Hojnacki steps down after 16 years of leading the Bobcat cross country program


Jim Hojnacki tried cross country in high school. His trial run lasted less than two weeks.

“I thought those guys were crazy,” he said of the other runners. “I did it to get in better shape for basketball.”

His tenure on the high school cross country course was short-lived, but his love for coaching the sport wasn’t. Hojnacki recently stepped down as the head boys and girls cross country coach at Whiteford. He held the position 16 years.

“It is just time,” Hojnacki said. “The kids have always been awesome.”

Hojnacki got started in the sport shortly after graduating from Start High School.

“I was 20, single and I got hooked on distance running,” he said. “I ran my first marathon in Honolulu. I ran six marathons before I tore up a knee.”

His last marathon came in Louisville in 2000, a couple of years before then-Whiteford athletic director John Flynn asked him if he was interested in coaching cross country for the Bobcats. He agreed to be a volunteer head coach.

“The Tri-County Conference decided to make cross country a TCC sport,” he said. “John knew that I had a running background. He came and asked me if I was interested. After the first year, they talked about it becoming a paid position, but then, because of budget cuts and things, they decided to drop the sport.”

Hojnacki, however, had other ideas. That first season he had nine girls out for the sport and no boys.

“I came home after a practice during that first week and I told Marcia (his wife) that because of that core group I had of freshman and sophomores I thought that if they bought into it and really worked, they had a chance to really be something.”

But, first, he needed the sport to remain part of Whiteford’s athletic offerings.

“I went to the board and asked them to keep the sport and to give the athletes the same type of privileges as any other varsity sport,” he said. “It was operated as a club sport, but they kept it.”

The team continued to compete in the TCC and Michigan High School Athletic Association events. Two years later, Hojnacki had his first TCC championship when the girls team won the league. The Bobcats have four TCC cross country championships under Hojnacki and several of his teams qualified for the state meet and earned academic All-State honors.

One of those league championship teams included his daughter, Grace. His son, Mark, also ran cross country and became an assistant coach for the Bobcats.

“Those were special,” he said. “Watching my daughter race and compete and win a league title was extra special and having Mark run and become an assistant coach with me was an incredible feeling.”

Cross country was always part of the family. His wife, Marcia, was a major part of the success as well, coaching the team alongside of Jim.

“The only first-place boys cross country trophy Whiteford ever won, she coached them,” he said. “I was at work and they sent me a photo of the boys holding the trophy.”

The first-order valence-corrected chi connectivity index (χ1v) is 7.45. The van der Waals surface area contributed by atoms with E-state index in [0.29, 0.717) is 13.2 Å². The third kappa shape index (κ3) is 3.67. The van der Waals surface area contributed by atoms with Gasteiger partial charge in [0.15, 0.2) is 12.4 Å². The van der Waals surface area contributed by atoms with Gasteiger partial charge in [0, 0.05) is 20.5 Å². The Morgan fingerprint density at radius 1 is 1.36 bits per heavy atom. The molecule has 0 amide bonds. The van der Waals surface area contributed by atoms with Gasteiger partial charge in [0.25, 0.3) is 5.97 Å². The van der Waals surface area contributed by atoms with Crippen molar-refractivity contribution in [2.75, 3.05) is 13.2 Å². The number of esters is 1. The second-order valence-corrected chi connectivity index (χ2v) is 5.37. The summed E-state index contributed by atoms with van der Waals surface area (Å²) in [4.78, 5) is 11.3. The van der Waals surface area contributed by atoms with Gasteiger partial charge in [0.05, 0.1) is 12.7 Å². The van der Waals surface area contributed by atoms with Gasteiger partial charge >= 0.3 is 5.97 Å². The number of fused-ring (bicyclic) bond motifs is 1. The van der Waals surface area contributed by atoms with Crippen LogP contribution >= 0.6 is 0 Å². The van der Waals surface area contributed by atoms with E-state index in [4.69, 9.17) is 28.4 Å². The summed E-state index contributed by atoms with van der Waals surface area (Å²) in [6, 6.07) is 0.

The duo, who have been married 34 years, spent a significant amount of time running summer workouts, training and coaching together at night and weekend events. Marcia also took tons of photographs and they annually prepared a post-season booklet chocked full of information and photos of the team.

“I know I got the credit for it, but she was right there with me all along,” Hojnacki said. “She ran things. She was there, got things set up and sometimes had to coach the team. Over the years, I’ve been through four or five different jobs and I went back to college. It wasn’t uncommon to get a call on a Friday telling me I had to be at work on Saturday. When that happened, Marcia would run whatever meet we would be running.”

This past season, the Whiteford board of education was able to make cross country a full-funded sport at Whiteford for the first time, which included a coaching stipend for the 2017-18 school year.

“It was never about the money,” Hojnacki said. “It was about being there for the kids. You have to be there for them, the summer workouts and the practices. That was the big thing. Seeing the kids develop and watching them enjoy what they are doing was very special.

“And, now, running into them, seeing them still running at Wildwood (Metropark in Toledo) is really special. I have a girl who ran for me who is now a doctor, there is a pharmacist, a couple of nurses. It’s really nice to see them after all of these years grow into adults. It’s nice having them keep in contact with you and to see the success they’ve had.”

About 150 athletes ran for Hojnacki over the 16 years with about 30 boys and 30 girls running all four years.

“We didn’t always have a middle school program,” he said. “Cross country is a sport that came to a lot of them because they didn’t make the volleyball team or didn’t want to play football. I had several kids come to me and say they wish they would have ran all four years.

“Cross country is a self-driven sport. It’s an individual sport. If enough of the individuals run well, the team does well. But, you have to run for yourself, run the races yourself.”

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